Just as “electors of the State” was interpreted in Todd as describing to whom the question must be referred, here “members of the county police force” simply describes who may vote in the merit board election. As used in Indiana Code § 36-8-10-3, “majority” describes the type of “vote” required, and there is no reference to a “majority of the members of the county police force.”
The Merit Board's references to other statutes are unavailing. Indiana Code § 36-4-6-11 and Indiana Code § 36-5-2-9.4, referring to city and town legislative bodies respectively, state, “A requirement that an ordinance, resolution, or other action of the legislative body be passed by a majority vote means at least a majority vote of all the elected members.” In those statutes, however, the language is clear: a majority vote means at least a majority vote of all elected members. Indiana Code § 36-8-10-3 contains no similar provision. It merely states that two members of the sheriff's merit board be elected by a “majority vote of the members of the county police force.” As explained, this does not require a majority of the members, but only a majority of those voting. Here, it is beyond dispute that Buncich received a majority of the votes cast. The trial court, therefore, did not err in concluding that Buncich was the winner of the election.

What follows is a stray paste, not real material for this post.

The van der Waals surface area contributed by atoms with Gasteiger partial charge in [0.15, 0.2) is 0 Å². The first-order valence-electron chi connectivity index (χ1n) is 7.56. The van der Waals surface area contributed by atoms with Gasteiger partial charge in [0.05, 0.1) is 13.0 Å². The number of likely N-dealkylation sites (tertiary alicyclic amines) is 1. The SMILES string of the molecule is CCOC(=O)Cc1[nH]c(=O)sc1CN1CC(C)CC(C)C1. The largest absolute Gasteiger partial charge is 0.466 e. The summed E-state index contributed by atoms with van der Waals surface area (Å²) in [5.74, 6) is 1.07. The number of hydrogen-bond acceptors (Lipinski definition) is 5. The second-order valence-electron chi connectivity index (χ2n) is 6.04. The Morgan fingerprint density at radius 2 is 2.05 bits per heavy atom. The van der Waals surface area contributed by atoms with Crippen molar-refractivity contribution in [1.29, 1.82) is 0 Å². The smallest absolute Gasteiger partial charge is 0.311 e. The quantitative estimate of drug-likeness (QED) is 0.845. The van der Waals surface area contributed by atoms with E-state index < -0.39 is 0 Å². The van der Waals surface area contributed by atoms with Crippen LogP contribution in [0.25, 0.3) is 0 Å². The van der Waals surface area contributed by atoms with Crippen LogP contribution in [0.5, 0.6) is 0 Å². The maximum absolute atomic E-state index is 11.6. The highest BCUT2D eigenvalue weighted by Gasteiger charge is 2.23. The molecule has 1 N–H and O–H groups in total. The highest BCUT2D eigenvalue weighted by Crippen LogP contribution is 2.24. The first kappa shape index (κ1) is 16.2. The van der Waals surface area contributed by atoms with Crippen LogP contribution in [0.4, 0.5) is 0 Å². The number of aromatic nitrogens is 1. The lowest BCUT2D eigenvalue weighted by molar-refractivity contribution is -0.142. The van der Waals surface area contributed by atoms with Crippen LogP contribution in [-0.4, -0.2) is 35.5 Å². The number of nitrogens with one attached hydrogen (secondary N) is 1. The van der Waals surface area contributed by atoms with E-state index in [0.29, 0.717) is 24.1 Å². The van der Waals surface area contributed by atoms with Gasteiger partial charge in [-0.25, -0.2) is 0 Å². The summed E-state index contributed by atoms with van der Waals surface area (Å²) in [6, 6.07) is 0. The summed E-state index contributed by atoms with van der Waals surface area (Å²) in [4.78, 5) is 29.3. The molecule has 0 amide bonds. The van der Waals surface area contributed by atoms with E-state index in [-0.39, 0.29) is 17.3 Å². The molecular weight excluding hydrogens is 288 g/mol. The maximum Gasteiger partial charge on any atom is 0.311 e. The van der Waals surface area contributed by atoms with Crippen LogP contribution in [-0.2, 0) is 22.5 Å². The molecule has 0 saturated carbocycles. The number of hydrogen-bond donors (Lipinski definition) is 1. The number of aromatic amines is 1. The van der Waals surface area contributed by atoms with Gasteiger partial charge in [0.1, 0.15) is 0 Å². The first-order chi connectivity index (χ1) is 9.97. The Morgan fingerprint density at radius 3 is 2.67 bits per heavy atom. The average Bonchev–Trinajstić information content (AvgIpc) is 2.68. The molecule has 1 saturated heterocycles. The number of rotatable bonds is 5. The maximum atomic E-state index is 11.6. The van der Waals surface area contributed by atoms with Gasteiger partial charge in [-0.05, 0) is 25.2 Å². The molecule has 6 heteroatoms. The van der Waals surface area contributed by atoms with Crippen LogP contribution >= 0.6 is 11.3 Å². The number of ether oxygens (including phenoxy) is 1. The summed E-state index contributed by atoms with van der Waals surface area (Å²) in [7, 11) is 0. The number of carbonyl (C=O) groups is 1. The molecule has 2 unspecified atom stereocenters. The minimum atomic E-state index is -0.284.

We further disagree with the Merit Board that the trial court used an extrinsic source to modify the plain meaning of the statute. To be sure, the trial court referred to Robert's Rules of Order in interpreting the meaning of “majority vote” as used in Indiana Code § 36-8-10-3. The trial court did so because Indiana Code § 36-8-10-3(b) states that a merit board election shall be held “under procedures established by the sheriff's merit board.” The Merit Board's own rules, which were admitted into evidence before the trial court, state that “[t]he rules of parliamentary procedure, as set forth in Robert's Rules of Order shall govern the proceedings before the Board, in-so-far [sic] as they are not inconsistent with these rules or the laws of the State of Indiana.” App. at 95. The trial court thus referred to the definition of “majority vote” contained in Robert's Rules of Order in determining whether Buncich had won the election.
Upon appeal, the Merit Board claims that the election of Merit Board members is not a “proceeding before the Board,” and thus Robert's Rules of Order are inapplicable, and furthermore, that even if Robert's Rules of Order were applicable, they cannot, by the very terms of the Merit Board's own rules, contradict Indiana Code § 36-8-10-3.
As explained in the trial court's findings, Robert's Rules of Order defines “majority vote” as follows: